A comparison between Renoir’s La Regle du Jeu and Wiene’s “Des Cabinet des Dr. Caligari” to the classical Hollywood narrative structure.
The narrative strategies and artistic approaches of Wiene’s Des Cabinet des Dr. Caligari and Renoir’s “La R’gle du Jeu appear significantly different from both the classical Hollywood model and from each other to warrant comparative analysis. This essay examines the alternative narrative strategies used in both films in relation to the classic narrative system and briefly compares the formal, technical, and aesthetic approaches of the two films with each other.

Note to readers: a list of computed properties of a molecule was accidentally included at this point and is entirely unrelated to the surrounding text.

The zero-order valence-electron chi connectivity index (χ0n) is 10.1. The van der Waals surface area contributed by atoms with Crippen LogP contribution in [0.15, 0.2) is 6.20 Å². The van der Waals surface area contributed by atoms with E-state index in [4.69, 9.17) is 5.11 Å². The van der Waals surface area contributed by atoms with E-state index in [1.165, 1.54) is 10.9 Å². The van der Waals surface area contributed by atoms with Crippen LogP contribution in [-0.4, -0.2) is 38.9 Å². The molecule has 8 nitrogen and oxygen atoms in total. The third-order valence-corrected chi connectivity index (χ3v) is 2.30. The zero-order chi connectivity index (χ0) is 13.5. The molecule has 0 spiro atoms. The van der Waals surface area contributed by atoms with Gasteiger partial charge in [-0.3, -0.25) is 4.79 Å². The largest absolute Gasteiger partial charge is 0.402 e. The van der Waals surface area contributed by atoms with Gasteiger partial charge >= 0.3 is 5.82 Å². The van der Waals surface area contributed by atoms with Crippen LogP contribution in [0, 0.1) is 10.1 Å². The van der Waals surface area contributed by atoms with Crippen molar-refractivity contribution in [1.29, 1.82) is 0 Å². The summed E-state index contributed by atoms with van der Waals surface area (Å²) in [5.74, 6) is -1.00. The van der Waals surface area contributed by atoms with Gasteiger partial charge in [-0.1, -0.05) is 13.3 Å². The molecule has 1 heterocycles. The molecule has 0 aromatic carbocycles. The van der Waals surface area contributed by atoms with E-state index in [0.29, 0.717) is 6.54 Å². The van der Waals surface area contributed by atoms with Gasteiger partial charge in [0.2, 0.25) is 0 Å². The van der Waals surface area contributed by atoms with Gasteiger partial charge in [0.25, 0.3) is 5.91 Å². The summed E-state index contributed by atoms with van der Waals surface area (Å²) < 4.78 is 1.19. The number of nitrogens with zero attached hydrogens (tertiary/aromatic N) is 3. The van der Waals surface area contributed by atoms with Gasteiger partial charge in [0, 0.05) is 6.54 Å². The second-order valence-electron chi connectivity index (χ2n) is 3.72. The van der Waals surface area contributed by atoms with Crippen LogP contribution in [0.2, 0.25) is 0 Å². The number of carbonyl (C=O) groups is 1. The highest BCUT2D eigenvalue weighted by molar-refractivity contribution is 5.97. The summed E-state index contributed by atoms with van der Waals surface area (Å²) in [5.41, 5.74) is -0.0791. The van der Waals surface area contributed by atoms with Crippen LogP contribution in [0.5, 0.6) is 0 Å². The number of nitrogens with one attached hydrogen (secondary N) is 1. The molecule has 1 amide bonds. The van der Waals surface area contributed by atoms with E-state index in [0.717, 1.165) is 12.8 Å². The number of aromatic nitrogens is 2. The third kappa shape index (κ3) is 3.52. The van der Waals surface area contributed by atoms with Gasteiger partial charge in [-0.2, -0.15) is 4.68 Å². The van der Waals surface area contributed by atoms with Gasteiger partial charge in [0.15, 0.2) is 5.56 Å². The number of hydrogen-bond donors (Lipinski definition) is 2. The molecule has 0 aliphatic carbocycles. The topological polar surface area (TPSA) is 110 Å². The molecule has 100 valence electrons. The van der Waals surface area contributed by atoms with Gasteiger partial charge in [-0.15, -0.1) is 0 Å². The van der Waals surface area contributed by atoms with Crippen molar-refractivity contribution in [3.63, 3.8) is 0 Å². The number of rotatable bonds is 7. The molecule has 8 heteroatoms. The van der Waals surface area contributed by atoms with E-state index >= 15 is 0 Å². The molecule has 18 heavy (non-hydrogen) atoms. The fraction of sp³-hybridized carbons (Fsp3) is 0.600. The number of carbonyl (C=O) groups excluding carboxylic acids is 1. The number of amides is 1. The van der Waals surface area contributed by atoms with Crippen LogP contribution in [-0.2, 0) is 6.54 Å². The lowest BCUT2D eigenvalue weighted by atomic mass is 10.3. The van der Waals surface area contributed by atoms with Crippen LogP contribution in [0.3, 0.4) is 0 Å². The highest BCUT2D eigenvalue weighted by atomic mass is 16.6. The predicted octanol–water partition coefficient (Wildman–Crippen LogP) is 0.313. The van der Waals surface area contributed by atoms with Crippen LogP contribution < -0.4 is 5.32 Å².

Another interesting feature is the use of iris transitions to and from black to point out certain objects or characters in a frame. This can be used as a less jarring alternative to close-ups (of which there are few) and is especially effective when used to highlight the emotion of a dramatically important scene, such as the malevolent lingering on Caligari’s black striped glove as he lures Jane into his caravan, or when used to link related subjects, such as the iris close on Francis on the right side of the frame and subsequent iris open at the same place on the screen to reveal Jane near the start of the film.”